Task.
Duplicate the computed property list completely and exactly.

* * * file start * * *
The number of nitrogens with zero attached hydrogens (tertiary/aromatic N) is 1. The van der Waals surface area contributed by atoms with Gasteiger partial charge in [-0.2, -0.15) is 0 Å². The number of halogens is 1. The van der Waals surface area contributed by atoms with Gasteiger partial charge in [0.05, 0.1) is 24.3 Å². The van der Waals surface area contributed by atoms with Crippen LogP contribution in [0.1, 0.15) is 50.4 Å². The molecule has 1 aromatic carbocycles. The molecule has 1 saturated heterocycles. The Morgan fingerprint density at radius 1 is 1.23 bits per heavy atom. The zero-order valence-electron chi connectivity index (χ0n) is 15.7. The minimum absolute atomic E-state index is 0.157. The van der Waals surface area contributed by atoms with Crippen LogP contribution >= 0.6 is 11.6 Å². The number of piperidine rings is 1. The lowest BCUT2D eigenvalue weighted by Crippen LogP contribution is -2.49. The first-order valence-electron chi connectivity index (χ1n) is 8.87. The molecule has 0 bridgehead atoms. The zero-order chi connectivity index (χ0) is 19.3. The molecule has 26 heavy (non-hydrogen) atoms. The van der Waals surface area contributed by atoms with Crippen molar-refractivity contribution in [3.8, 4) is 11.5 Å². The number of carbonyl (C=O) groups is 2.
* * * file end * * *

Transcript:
The number of nitrogens with zero attached hydrogens (tertiary/aromatic N) is 1. The van der Waals surface area contributed by atoms with Gasteiger partial charge in [-0.2, -0.15) is 0 Å². The number of halogens is 1. The van der Waals surface area contributed by atoms with Gasteiger partial charge in [0.05, 0.1) is 24.3 Å². The van der Waals surface area contributed by atoms with Crippen LogP contribution in [0.1, 0.15) is 50.4 Å². The molecule has 1 aromatic carbocycles. The molecule has 1 saturated heterocycles. The Morgan fingerprint density at radius 1 is 1.23 bits per heavy atom. The zero-order valence-electron chi connectivity index (χ0n) is 15.7. The minimum absolute atomic E-state index is 0.157. The van der Waals surface area contributed by atoms with Crippen LogP contribution >= 0.6 is 11.6 Å². The number of piperidine rings is 1. The lowest BCUT2D eigenvalue weighted by Crippen LogP contribution is -2.49. The first-order valence-electron chi connectivity index (χ1n) is 8.87. The molecule has 0 bridgehead atoms. The zero-order chi connectivity index (χ0) is 19.3. The molecule has 26 heavy (non-hydrogen) atoms. The van der Waals surface area contributed by atoms with Crippen molar-refractivity contribution in [3.8, 4) is 11.5 Å². The number of carbonyl (C=O) groups is 2.